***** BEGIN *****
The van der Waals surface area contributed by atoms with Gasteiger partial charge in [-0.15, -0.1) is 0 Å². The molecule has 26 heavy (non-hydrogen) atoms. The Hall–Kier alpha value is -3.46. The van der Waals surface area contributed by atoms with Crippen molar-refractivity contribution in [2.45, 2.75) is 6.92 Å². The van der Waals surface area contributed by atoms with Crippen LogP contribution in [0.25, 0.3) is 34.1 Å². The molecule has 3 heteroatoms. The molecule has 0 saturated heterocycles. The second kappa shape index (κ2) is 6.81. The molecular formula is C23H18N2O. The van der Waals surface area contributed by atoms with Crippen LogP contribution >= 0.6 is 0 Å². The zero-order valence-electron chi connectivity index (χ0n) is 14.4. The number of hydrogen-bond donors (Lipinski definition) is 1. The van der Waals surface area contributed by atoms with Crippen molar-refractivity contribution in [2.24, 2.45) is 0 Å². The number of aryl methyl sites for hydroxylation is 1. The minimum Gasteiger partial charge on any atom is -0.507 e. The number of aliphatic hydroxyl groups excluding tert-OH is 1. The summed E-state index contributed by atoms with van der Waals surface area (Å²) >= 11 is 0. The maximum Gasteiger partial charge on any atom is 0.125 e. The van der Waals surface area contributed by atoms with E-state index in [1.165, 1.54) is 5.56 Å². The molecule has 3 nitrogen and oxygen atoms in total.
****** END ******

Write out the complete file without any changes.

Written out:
The van der Waals surface area contributed by atoms with Gasteiger partial charge in [-0.15, -0.1) is 0 Å². The molecule has 26 heavy (non-hydrogen) atoms. The Hall–Kier alpha value is -3.46. The van der Waals surface area contributed by atoms with Crippen molar-refractivity contribution in [2.45, 2.75) is 6.92 Å². The van der Waals surface area contributed by atoms with Crippen LogP contribution in [0.25, 0.3) is 34.1 Å². The molecule has 3 heteroatoms. The molecule has 0 saturated heterocycles. The second kappa shape index (κ2) is 6.81. The molecular formula is C23H18N2O. The van der Waals surface area contributed by atoms with Crippen LogP contribution >= 0.6 is 0 Å². The zero-order valence-electron chi connectivity index (χ0n) is 14.4. The number of hydrogen-bond donors (Lipinski definition) is 1. The van der Waals surface area contributed by atoms with Crippen molar-refractivity contribution in [2.24, 2.45) is 0 Å². The number of aryl methyl sites for hydroxylation is 1. The minimum Gasteiger partial charge on any atom is -0.507 e. The number of aliphatic hydroxyl groups excluding tert-OH is 1. The summed E-state index contributed by atoms with van der Waals surface area (Å²) >= 11 is 0. The maximum Gasteiger partial charge on any atom is 0.125 e. The van der Waals surface area contributed by atoms with E-state index in [1.165, 1.54) is 5.56 Å². The molecule has 3 nitrogen and oxygen atoms in total.